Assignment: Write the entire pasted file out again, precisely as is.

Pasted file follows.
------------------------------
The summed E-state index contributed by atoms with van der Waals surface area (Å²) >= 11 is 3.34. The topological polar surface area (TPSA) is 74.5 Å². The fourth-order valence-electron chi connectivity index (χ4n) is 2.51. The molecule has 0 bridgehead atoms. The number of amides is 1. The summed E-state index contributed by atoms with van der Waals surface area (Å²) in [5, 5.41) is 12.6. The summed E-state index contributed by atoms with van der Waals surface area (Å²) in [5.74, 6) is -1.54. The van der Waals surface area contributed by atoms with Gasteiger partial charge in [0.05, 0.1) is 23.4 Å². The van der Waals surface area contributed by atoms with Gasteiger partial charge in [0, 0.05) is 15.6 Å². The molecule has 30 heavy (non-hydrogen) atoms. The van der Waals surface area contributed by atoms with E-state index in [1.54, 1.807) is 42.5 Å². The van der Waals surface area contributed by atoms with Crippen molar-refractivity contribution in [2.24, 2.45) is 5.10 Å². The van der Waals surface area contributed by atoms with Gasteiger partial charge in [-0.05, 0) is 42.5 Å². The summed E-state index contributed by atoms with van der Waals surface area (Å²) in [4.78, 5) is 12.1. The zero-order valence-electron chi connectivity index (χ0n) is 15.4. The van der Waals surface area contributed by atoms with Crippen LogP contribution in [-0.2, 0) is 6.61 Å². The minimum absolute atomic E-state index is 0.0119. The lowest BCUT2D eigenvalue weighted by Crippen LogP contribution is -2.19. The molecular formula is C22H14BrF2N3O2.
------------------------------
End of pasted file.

The summed E-state index contributed by atoms with van der Waals surface area (Å²) >= 11 is 3.34. The topological polar surface area (TPSA) is 74.5 Å². The fourth-order valence-electron chi connectivity index (χ4n) is 2.51. The molecule has 0 bridgehead atoms. The number of amides is 1. The summed E-state index contributed by atoms with van der Waals surface area (Å²) in [5, 5.41) is 12.6. The summed E-state index contributed by atoms with van der Waals surface area (Å²) in [5.74, 6) is -1.54. The van der Waals surface area contributed by atoms with Gasteiger partial charge in [0.05, 0.1) is 23.4 Å². The van der Waals surface area contributed by atoms with Gasteiger partial charge in [0, 0.05) is 15.6 Å². The molecule has 30 heavy (non-hydrogen) atoms. The van der Waals surface area contributed by atoms with E-state index in [1.54, 1.807) is 42.5 Å². The van der Waals surface area contributed by atoms with Crippen molar-refractivity contribution in [2.24, 2.45) is 5.10 Å². The van der Waals surface area contributed by atoms with Gasteiger partial charge in [-0.05, 0) is 42.5 Å². The summed E-state index contributed by atoms with van der Waals surface area (Å²) in [4.78, 5) is 12.1. The zero-order valence-electron chi connectivity index (χ0n) is 15.4. The van der Waals surface area contributed by atoms with Crippen LogP contribution in [-0.2, 0) is 6.61 Å². The minimum absolute atomic E-state index is 0.0119. The lowest BCUT2D eigenvalue weighted by Crippen LogP contribution is -2.19. The molecular formula is C22H14BrF2N3O2.